After wrapping up my part of SQLSaturday Orlando this year I’ve been thinking on what if anything we might do to increase attendance at oPASS & MagicPASS. Attendance at both is reasonable right now, this is just me looking and thinking about what we could add to what we have now. Is more better? I’ll argue to a point it is. I’ve always thought that meetings with 30 or more just had a different feel. Lots of people to network with, a sense of “stuff is going on here”. Thirty attendees is a tough get here in Orlando, and I suspect in most cities of the same size or smaller. My first thought was to work on the marketing angle. We saw for SQLSat Orlando that “more” marketing made a difference even though the event is well known locally, held on about the same date and at the same location each year. I think more marketing can help some (and we’ll come back to that in a later post), but I don’t think it’s the thing that moves the needle the most. What does? Speakers and topics.
The value of speakers you probably get. The bigger the name, the more likely attendance goes up with no extra effort, though I suspect big names get a little extra effort because the chapter volunteers are excited. Think about that. With basically no change in marketing approach the big(ger) name speakers equate to higher attendance. Clearly one strategy might be “just get all big name speakers”! Unrealistic of course, when few if any of them live locally. We get them if they happen to visit our city, otherwise we may get them for virtual presentations (rarely is that perceived to be as valuable as in-person delivery).
Experience with the topic matters, as does speaking experience. The more cred the speaker has, the more we can use that to sell the presentation. It’s also important to remember that our members don’t have the same knowledge, relationship, or interest in big names. We had what I consider a “big name” speak in Orlando this year, but I can tell you that the attendance was based on the topic. Now it’s fair to say that the topic was interesting and credible because of the speaker, but few of our attendees would have attended based on the speaker name alone.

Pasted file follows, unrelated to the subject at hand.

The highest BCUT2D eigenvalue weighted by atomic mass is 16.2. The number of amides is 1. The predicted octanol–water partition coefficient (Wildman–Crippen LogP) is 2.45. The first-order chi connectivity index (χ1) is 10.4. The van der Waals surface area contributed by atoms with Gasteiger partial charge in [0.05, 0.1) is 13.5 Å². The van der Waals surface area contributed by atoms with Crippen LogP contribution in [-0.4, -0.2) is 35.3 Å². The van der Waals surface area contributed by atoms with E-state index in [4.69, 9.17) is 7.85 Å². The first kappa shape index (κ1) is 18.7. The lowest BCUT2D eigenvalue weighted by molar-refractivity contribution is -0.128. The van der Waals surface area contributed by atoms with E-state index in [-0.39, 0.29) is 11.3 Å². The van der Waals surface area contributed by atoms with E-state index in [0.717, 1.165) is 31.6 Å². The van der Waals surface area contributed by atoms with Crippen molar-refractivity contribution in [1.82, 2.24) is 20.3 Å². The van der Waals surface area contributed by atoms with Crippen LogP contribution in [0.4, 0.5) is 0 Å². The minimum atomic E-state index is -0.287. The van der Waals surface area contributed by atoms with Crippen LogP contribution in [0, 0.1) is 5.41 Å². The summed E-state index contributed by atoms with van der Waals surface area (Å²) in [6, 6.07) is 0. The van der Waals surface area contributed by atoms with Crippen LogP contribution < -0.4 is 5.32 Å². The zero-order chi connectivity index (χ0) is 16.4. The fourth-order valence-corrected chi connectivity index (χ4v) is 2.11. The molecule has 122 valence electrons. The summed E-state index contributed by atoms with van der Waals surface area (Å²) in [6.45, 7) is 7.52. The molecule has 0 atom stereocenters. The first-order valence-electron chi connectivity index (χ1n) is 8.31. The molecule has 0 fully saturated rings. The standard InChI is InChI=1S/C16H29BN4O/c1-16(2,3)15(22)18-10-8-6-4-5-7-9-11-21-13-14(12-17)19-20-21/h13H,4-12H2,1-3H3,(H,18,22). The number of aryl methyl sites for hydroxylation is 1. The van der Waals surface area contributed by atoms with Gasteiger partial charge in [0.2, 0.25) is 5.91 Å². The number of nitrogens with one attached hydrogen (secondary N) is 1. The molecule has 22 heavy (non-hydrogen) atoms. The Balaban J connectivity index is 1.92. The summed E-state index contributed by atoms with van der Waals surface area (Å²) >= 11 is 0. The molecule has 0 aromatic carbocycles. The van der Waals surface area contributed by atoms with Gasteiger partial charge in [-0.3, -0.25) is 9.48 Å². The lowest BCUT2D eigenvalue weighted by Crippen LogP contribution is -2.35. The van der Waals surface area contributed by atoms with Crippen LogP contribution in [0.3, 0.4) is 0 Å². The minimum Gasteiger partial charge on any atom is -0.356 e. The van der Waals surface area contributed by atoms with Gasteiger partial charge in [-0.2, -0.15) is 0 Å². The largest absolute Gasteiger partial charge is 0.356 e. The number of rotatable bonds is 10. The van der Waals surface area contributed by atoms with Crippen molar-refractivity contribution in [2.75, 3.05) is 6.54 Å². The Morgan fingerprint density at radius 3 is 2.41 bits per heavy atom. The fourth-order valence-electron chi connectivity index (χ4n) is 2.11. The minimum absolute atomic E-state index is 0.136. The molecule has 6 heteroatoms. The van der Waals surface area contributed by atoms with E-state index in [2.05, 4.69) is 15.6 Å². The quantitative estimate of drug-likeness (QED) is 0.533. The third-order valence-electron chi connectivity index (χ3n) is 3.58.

Topics matter, maybe more than you think. A good title and abstract can drive attendance even if by a relatively unknown speaker. A niche topic, or one with a name that seems too cute or too simple, will not. The strategy here could be “only accept great topics and abstracts”, but in practice most chapters are close to desperate for speakers each month and they take what they can get. Where I think we sometimes fail our members and the speakers is by not engaging with the speaker early to ask for changes to the topic that will help us drive attendance. It might just be a change to the name of the presentation, it might go far deeper – asking for more demos, or making it more relevant to the members. Here’s an example. Let’s say that a local person offered to speak on the spatial features of SQL Server and submitted the title “Developing Apps Using SQL Server Geo-Spatial Features”. That’s a great topic, but is it the right one? You have to think about your members and decide. Could you leverage the speakers knowledge and tweak it for your members? How about?
- Why You Need to Learn Write Spatial Queries